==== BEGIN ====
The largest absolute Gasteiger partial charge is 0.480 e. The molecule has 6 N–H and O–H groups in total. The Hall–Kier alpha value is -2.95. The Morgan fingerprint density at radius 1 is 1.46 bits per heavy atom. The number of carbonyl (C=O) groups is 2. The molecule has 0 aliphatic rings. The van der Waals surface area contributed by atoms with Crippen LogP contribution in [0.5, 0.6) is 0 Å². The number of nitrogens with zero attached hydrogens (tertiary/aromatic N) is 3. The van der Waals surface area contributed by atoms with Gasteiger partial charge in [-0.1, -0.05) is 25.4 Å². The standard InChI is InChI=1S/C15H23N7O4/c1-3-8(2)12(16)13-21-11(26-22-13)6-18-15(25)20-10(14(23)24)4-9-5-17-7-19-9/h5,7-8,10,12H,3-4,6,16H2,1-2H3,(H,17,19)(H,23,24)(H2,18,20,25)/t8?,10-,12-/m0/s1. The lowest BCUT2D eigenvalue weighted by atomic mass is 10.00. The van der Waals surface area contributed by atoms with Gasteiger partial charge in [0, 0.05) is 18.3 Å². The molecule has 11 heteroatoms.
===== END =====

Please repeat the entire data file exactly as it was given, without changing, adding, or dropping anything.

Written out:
The largest absolute Gasteiger partial charge is 0.480 e. The molecule has 6 N–H and O–H groups in total. The Hall–Kier alpha value is -2.95. The Morgan fingerprint density at radius 1 is 1.46 bits per heavy atom. The number of carbonyl (C=O) groups is 2. The molecule has 0 aliphatic rings. The van der Waals surface area contributed by atoms with Crippen LogP contribution in [0.5, 0.6) is 0 Å². The number of nitrogens with zero attached hydrogens (tertiary/aromatic N) is 3. The van der Waals surface area contributed by atoms with Gasteiger partial charge in [-0.1, -0.05) is 25.4 Å². The standard InChI is InChI=1S/C15H23N7O4/c1-3-8(2)12(16)13-21-11(26-22-13)6-18-15(25)20-10(14(23)24)4-9-5-17-7-19-9/h5,7-8,10,12H,3-4,6,16H2,1-2H3,(H,17,19)(H,23,24)(H2,18,20,25)/t8?,10-,12-/m0/s1. The lowest BCUT2D eigenvalue weighted by atomic mass is 10.00. The van der Waals surface area contributed by atoms with Gasteiger partial charge in [0, 0.05) is 18.3 Å². The molecule has 11 heteroatoms.